By Frederick Golooba-Mutebi
Joseph Kabila, president of the Democratic Republic of Congo, has been unable to secure peace in his country.
As a crucible of violent political conflict, the Great Lakes region of East and Central Africa has a record spanning half a century. From Uganda through Rwanda and Burundi to the Democratic Republic of Congo and as far north as South Sudan, independence brought with it numerous internecine wars and a trail of coups and counter coups whose outcome amounts to millions of lives lost. One enduring lesson from all the conflicts is that while wars are easy to start, ending them is not as straightforward. Nor is dealing with their after-effects that often manifest in broken societies and collapsed states.
Arguably the most salutary example of the difficulties entailed in trying to end war and reconstitute states and societies rent asunder by protracted conflict is the former Zaire. Many years have passed since the war to oust Mobutu Sese Seko was fought, and years since Zaire was rechristened Democratic Republic of Congo (DRC) by leaders few would have expected to do worse than he had done. Why since that war the DRC has defied all attempts to pacify it and create conditions to enable its people to live in peace and dignity is one of the most-debated questions.
In thinking about the problems that afflict what is potentially Africa’s wealthiest country, it is tempting to think that they are somehow unique, and that it is that uniqueness that makes them so intractable. The history of its neighbours, however, suggests that they are not. Two of them, Uganda and Rwanda, offer some instructive lessons about how the task of turning around war-torn countries can be approached. Both countries have literally been to hell and back. Their post-war recovery has been much faster and more sustained than the most optimistic analysts would have dared imagine.
What has been their secret?
In both countries, war was followed by political pacts arrived at through consensus-building processes presided over by the same political organisations that spearheaded change. Details may differ, but both chose not to monopolise power and instead to build inclusive systems in which potential rivals would play important roles. Post-war political coalitions ensured that groups with the capacity to challenge and disrupt the new status quo if excluded, were not left out. Equally important, coalitions were built on widely agreed rules for managing the post-war state. Therefore, the nature of governments that take power after major wars determines whether there will be durable peace and stability.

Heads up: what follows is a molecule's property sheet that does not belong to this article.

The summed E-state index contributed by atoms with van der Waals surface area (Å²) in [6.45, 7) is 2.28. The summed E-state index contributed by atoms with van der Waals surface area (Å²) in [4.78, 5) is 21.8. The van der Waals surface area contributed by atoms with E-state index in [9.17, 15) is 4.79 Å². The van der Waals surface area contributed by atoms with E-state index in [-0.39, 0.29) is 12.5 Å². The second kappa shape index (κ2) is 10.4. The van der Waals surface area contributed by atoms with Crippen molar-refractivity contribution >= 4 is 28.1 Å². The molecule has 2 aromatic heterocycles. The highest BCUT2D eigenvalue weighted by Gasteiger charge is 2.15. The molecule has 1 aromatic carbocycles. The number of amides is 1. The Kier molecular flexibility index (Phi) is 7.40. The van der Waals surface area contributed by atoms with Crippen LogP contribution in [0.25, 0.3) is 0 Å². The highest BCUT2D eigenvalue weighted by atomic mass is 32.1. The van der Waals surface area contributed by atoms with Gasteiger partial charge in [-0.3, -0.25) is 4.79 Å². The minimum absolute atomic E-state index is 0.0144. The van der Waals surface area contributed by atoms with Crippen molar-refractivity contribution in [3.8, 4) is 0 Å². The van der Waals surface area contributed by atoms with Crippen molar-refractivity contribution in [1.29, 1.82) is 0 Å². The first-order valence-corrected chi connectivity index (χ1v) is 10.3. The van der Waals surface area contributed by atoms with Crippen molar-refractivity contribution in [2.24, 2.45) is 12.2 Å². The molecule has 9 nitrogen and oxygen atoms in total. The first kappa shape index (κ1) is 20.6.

Inclusiveness on its own, however, does not guarantee that post-war coalitions and the peace and stability they engender will last. It must be under-girded by the consolidation of coercive force within the security systems of the state. Such consolidation demands the establishment and maintenance of national security forces that answer to a single chain of command and are able to ensure the loyalty of officers and rank-and-file men and women. Regular pay and good working conditions are essential if loyalty is to be guaranteed and brigandage avoided. Post-war contexts that allow for the emergence of rival forces to national armies are not conducive to building durable states.
Also, viable state-building projects must happen within the context of rational economic management and growing revenue-raising capacity. State consolidation will not take place amid economic crisis and falling or static revenues. If anything, poor economic performance is a key factor in processes of state collapse. There are many things post-war governments in Rwanda and Uganda could be criticised for. Both, however, are noted for their consistently sound economic management and success at boosting internal revenue mobilisation.
The role of international actors is pivotal. For example, aid in the form of financial assistance to cover gaps left by inadequate revenue mobilisation is essential to any state-building effort. It contributes to sustaining a formative state through war-induced economic crisis. At the same time, it is essential that even a state in the making should resist the tendency by external friends to want to go beyond simply offering help to seeking to impose ideas and take over the running of state institutions. A post-war state must learn quickly how to manage international actors and avoid dancing to their whims and dictates. They don’t have all the answers. Many times they don’t have any answers, but only ideas to experiment with, whose harmful effects they are happy to blame on someone else. Talking of harm, some international actors will seek to champion agendas, including the promotion of competitive politics, even where conditions are not yet ripe for adversarial political contestation. It could easily lead to renewed violence. Pressure on premature political systems to “open up” could force nervous governments to adopt repressive policies designed to suppress potential opposition organisations before elections are held. While opening up is eventually desirable and inevitable, it is best arrived at through processes of internal stocktaking, however imperfect, than compulsion by impatient international actors eager to export their favourite brand of pluralist politics. Good intentions aside, they nearly always get it wrong and create new problems.
This article was originally published on The East African.